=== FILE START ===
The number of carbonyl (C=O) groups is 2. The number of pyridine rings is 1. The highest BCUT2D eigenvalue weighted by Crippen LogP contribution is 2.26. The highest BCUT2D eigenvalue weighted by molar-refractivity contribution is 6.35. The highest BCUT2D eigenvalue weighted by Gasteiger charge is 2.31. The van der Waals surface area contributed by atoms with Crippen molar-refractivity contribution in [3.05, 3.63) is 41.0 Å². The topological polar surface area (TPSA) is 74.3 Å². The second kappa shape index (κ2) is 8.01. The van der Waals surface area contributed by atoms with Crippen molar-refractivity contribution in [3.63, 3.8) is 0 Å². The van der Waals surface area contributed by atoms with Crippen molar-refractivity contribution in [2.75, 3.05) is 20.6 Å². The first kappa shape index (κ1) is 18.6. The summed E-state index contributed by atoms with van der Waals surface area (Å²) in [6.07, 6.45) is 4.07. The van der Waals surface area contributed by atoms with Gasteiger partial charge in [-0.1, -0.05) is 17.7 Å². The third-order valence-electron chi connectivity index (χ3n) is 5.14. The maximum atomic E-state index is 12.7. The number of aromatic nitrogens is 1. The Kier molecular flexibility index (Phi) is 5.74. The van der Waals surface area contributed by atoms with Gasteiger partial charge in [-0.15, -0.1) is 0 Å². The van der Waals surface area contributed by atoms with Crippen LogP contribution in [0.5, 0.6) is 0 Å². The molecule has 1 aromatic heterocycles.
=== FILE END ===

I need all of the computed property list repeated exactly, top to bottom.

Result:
The number of carbonyl (C=O) groups is 2. The number of pyridine rings is 1. The highest BCUT2D eigenvalue weighted by Crippen LogP contribution is 2.26. The highest BCUT2D eigenvalue weighted by molar-refractivity contribution is 6.35. The highest BCUT2D eigenvalue weighted by Gasteiger charge is 2.31. The van der Waals surface area contributed by atoms with Crippen molar-refractivity contribution in [3.05, 3.63) is 41.0 Å². The topological polar surface area (TPSA) is 74.3 Å². The second kappa shape index (κ2) is 8.01. The van der Waals surface area contributed by atoms with Crippen molar-refractivity contribution in [3.63, 3.8) is 0 Å². The van der Waals surface area contributed by atoms with Crippen molar-refractivity contribution in [2.75, 3.05) is 20.6 Å². The first kappa shape index (κ1) is 18.6. The summed E-state index contributed by atoms with van der Waals surface area (Å²) in [6.07, 6.45) is 4.07. The van der Waals surface area contributed by atoms with Gasteiger partial charge in [-0.1, -0.05) is 17.7 Å². The third-order valence-electron chi connectivity index (χ3n) is 5.14. The maximum atomic E-state index is 12.7. The number of aromatic nitrogens is 1. The Kier molecular flexibility index (Phi) is 5.74. The van der Waals surface area contributed by atoms with Gasteiger partial charge in [-0.15, -0.1) is 0 Å². The van der Waals surface area contributed by atoms with Crippen LogP contribution in [0.5, 0.6) is 0 Å². The molecule has 1 aromatic heterocycles.